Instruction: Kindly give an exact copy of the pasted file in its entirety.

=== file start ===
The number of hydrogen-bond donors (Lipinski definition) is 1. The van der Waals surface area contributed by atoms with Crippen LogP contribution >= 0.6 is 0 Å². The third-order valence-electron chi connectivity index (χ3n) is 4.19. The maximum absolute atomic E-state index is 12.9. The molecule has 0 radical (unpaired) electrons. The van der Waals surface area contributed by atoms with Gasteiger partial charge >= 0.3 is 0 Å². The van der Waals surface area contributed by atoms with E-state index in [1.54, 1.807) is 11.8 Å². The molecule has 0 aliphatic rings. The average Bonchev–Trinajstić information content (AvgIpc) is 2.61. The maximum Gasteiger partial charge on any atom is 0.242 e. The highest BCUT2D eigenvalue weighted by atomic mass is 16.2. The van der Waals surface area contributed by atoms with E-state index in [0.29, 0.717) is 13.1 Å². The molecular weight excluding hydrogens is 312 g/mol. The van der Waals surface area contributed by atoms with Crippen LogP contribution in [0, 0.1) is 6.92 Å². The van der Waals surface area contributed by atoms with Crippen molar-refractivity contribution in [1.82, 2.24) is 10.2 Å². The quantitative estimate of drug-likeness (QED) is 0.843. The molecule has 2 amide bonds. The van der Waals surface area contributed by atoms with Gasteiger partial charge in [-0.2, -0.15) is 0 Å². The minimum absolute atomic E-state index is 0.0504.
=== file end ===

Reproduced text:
The number of hydrogen-bond donors (Lipinski definition) is 1. The van der Waals surface area contributed by atoms with Crippen LogP contribution >= 0.6 is 0 Å². The third-order valence-electron chi connectivity index (χ3n) is 4.19. The maximum absolute atomic E-state index is 12.9. The molecule has 0 radical (unpaired) electrons. The van der Waals surface area contributed by atoms with Gasteiger partial charge >= 0.3 is 0 Å². The van der Waals surface area contributed by atoms with E-state index in [1.54, 1.807) is 11.8 Å². The molecule has 0 aliphatic rings. The average Bonchev–Trinajstić information content (AvgIpc) is 2.61. The maximum Gasteiger partial charge on any atom is 0.242 e. The highest BCUT2D eigenvalue weighted by atomic mass is 16.2. The van der Waals surface area contributed by atoms with E-state index in [0.29, 0.717) is 13.1 Å². The molecular weight excluding hydrogens is 312 g/mol. The van der Waals surface area contributed by atoms with Crippen LogP contribution in [0, 0.1) is 6.92 Å². The van der Waals surface area contributed by atoms with Crippen molar-refractivity contribution in [1.82, 2.24) is 10.2 Å². The quantitative estimate of drug-likeness (QED) is 0.843. The molecule has 2 amide bonds. The van der Waals surface area contributed by atoms with Gasteiger partial charge in [-0.2, -0.15) is 0 Å². The minimum absolute atomic E-state index is 0.0504.